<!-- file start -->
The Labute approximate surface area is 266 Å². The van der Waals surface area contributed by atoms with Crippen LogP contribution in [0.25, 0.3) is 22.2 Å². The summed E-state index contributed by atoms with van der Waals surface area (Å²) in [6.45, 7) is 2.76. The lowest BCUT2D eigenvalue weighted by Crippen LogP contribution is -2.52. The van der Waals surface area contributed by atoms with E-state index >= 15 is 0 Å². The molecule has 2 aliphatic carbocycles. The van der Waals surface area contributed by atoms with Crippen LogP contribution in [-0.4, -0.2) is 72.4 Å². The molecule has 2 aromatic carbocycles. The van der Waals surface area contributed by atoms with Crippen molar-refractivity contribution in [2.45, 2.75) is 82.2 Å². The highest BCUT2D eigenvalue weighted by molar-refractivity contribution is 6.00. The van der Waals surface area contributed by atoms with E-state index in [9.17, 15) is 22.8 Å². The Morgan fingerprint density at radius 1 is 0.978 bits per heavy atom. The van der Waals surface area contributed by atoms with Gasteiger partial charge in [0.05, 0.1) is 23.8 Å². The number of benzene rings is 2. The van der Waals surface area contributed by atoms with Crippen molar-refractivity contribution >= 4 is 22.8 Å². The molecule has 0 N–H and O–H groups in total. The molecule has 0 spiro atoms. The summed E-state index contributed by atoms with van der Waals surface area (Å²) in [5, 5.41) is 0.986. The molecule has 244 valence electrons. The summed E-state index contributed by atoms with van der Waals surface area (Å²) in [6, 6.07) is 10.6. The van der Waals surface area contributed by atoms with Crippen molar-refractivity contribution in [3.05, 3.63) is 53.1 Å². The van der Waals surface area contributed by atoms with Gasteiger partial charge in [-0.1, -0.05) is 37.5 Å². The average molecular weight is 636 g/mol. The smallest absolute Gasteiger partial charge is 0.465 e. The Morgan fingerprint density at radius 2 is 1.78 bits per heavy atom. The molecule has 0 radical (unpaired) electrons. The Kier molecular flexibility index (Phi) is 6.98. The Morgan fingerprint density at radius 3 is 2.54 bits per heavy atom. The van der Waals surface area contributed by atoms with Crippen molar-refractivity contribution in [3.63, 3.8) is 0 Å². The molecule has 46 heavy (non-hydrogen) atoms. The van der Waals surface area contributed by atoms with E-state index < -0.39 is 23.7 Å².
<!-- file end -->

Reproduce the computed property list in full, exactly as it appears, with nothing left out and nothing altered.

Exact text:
The Labute approximate surface area is 266 Å². The van der Waals surface area contributed by atoms with Crippen LogP contribution in [0.25, 0.3) is 22.2 Å². The summed E-state index contributed by atoms with van der Waals surface area (Å²) in [6.45, 7) is 2.76. The lowest BCUT2D eigenvalue weighted by Crippen LogP contribution is -2.52. The van der Waals surface area contributed by atoms with E-state index >= 15 is 0 Å². The molecule has 2 aliphatic carbocycles. The van der Waals surface area contributed by atoms with Crippen LogP contribution in [-0.4, -0.2) is 72.4 Å². The molecule has 2 aromatic carbocycles. The van der Waals surface area contributed by atoms with Crippen molar-refractivity contribution in [2.45, 2.75) is 82.2 Å². The highest BCUT2D eigenvalue weighted by molar-refractivity contribution is 6.00. The van der Waals surface area contributed by atoms with E-state index in [9.17, 15) is 22.8 Å². The Morgan fingerprint density at radius 1 is 0.978 bits per heavy atom. The van der Waals surface area contributed by atoms with Gasteiger partial charge in [0.05, 0.1) is 23.8 Å². The number of benzene rings is 2. The van der Waals surface area contributed by atoms with Crippen molar-refractivity contribution >= 4 is 22.8 Å². The molecule has 0 N–H and O–H groups in total. The molecule has 0 spiro atoms. The summed E-state index contributed by atoms with van der Waals surface area (Å²) in [5, 5.41) is 0.986. The molecule has 244 valence electrons. The summed E-state index contributed by atoms with van der Waals surface area (Å²) in [6, 6.07) is 10.6. The van der Waals surface area contributed by atoms with Crippen molar-refractivity contribution in [3.05, 3.63) is 53.1 Å². The van der Waals surface area contributed by atoms with Gasteiger partial charge in [-0.1, -0.05) is 37.5 Å². The average molecular weight is 636 g/mol. The smallest absolute Gasteiger partial charge is 0.465 e. The Morgan fingerprint density at radius 2 is 1.78 bits per heavy atom. The molecule has 0 radical (unpaired) electrons. The Kier molecular flexibility index (Phi) is 6.98. The Morgan fingerprint density at radius 3 is 2.54 bits per heavy atom. The van der Waals surface area contributed by atoms with Crippen molar-refractivity contribution in [3.63, 3.8) is 0 Å². The molecule has 46 heavy (non-hydrogen) atoms. The van der Waals surface area contributed by atoms with E-state index < -0.39 is 23.7 Å².